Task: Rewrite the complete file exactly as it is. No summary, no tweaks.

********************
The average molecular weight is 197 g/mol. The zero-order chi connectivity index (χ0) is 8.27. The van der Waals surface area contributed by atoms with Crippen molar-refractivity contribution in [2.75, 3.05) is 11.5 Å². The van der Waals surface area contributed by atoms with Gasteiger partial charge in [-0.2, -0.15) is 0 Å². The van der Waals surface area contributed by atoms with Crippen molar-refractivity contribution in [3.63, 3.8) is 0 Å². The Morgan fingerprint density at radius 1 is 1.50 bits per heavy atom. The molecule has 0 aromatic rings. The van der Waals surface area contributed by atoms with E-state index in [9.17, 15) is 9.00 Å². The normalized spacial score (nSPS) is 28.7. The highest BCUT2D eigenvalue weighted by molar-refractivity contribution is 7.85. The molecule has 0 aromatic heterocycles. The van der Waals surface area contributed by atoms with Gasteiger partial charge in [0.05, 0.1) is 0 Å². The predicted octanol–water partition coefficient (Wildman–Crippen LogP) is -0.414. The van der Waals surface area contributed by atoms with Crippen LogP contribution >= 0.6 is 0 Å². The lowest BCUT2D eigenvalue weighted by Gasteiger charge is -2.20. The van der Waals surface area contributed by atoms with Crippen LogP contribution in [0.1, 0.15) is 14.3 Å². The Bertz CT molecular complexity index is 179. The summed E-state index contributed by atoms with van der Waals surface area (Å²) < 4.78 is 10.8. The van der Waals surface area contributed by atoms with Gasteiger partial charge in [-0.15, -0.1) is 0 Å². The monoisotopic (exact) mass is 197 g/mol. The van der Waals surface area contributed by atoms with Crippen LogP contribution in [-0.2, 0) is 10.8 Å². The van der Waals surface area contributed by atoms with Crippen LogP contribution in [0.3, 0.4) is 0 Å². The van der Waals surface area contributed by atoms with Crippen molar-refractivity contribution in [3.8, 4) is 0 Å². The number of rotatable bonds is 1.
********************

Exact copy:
The average molecular weight is 197 g/mol. The zero-order chi connectivity index (χ0) is 8.27. The van der Waals surface area contributed by atoms with Crippen molar-refractivity contribution in [2.75, 3.05) is 11.5 Å². The van der Waals surface area contributed by atoms with Gasteiger partial charge in [-0.2, -0.15) is 0 Å². The van der Waals surface area contributed by atoms with Crippen molar-refractivity contribution in [3.63, 3.8) is 0 Å². The Morgan fingerprint density at radius 1 is 1.50 bits per heavy atom. The molecule has 0 aromatic rings. The van der Waals surface area contributed by atoms with E-state index in [9.17, 15) is 9.00 Å². The normalized spacial score (nSPS) is 28.7. The highest BCUT2D eigenvalue weighted by molar-refractivity contribution is 7.85. The molecule has 0 aromatic heterocycles. The van der Waals surface area contributed by atoms with Gasteiger partial charge in [0.05, 0.1) is 0 Å². The predicted octanol–water partition coefficient (Wildman–Crippen LogP) is -0.414. The van der Waals surface area contributed by atoms with Crippen LogP contribution >= 0.6 is 0 Å². The lowest BCUT2D eigenvalue weighted by Gasteiger charge is -2.20. The van der Waals surface area contributed by atoms with Crippen LogP contribution in [0.1, 0.15) is 14.3 Å². The Bertz CT molecular complexity index is 179. The summed E-state index contributed by atoms with van der Waals surface area (Å²) < 4.78 is 10.8. The van der Waals surface area contributed by atoms with Gasteiger partial charge in [-0.15, -0.1) is 0 Å². The monoisotopic (exact) mass is 197 g/mol. The van der Waals surface area contributed by atoms with Crippen LogP contribution in [-0.2, 0) is 10.8 Å². The van der Waals surface area contributed by atoms with Crippen LogP contribution in [0.3, 0.4) is 0 Å². The van der Waals surface area contributed by atoms with Crippen molar-refractivity contribution in [3.8, 4) is 0 Å². The number of rotatable bonds is 1.